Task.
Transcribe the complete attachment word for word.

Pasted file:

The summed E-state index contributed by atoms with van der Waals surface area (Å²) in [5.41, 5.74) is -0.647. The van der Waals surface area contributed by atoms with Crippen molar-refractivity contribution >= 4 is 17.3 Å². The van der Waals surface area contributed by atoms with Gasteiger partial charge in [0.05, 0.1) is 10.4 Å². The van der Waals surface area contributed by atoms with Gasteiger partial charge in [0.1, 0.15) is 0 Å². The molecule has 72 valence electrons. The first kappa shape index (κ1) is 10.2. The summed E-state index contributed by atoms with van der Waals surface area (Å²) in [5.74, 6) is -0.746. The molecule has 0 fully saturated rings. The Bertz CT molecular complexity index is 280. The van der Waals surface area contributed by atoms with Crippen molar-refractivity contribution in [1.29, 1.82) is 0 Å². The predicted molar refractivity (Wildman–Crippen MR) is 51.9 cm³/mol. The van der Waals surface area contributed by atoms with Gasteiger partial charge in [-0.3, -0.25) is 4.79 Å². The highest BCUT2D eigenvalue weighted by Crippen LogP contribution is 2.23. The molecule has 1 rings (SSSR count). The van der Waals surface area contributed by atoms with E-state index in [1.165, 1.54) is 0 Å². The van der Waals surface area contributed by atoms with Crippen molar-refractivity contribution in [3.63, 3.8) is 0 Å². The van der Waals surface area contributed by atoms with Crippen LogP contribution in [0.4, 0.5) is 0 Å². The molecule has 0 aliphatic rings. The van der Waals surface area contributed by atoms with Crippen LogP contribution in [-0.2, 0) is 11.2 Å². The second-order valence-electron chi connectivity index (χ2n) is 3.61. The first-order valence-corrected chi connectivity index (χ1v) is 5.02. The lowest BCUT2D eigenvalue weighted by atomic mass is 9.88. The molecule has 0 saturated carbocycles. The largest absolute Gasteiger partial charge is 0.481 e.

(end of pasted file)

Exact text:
The summed E-state index contributed by atoms with van der Waals surface area (Å²) in [5.41, 5.74) is -0.647. The van der Waals surface area contributed by atoms with Crippen molar-refractivity contribution >= 4 is 17.3 Å². The van der Waals surface area contributed by atoms with Gasteiger partial charge in [0.05, 0.1) is 10.4 Å². The van der Waals surface area contributed by atoms with Gasteiger partial charge in [0.1, 0.15) is 0 Å². The molecule has 72 valence electrons. The first kappa shape index (κ1) is 10.2. The summed E-state index contributed by atoms with van der Waals surface area (Å²) in [5.74, 6) is -0.746. The molecule has 0 fully saturated rings. The Bertz CT molecular complexity index is 280. The van der Waals surface area contributed by atoms with Crippen molar-refractivity contribution in [1.29, 1.82) is 0 Å². The predicted molar refractivity (Wildman–Crippen MR) is 51.9 cm³/mol. The van der Waals surface area contributed by atoms with Gasteiger partial charge in [-0.3, -0.25) is 4.79 Å². The highest BCUT2D eigenvalue weighted by Crippen LogP contribution is 2.23. The molecule has 1 rings (SSSR count). The van der Waals surface area contributed by atoms with E-state index in [1.165, 1.54) is 0 Å². The van der Waals surface area contributed by atoms with Crippen molar-refractivity contribution in [3.63, 3.8) is 0 Å². The van der Waals surface area contributed by atoms with Crippen LogP contribution in [0.4, 0.5) is 0 Å². The molecule has 0 aliphatic rings. The van der Waals surface area contributed by atoms with Crippen LogP contribution in [-0.2, 0) is 11.2 Å². The second-order valence-electron chi connectivity index (χ2n) is 3.61. The first-order valence-corrected chi connectivity index (χ1v) is 5.02. The lowest BCUT2D eigenvalue weighted by atomic mass is 9.88. The molecule has 0 saturated carbocycles. The largest absolute Gasteiger partial charge is 0.481 e.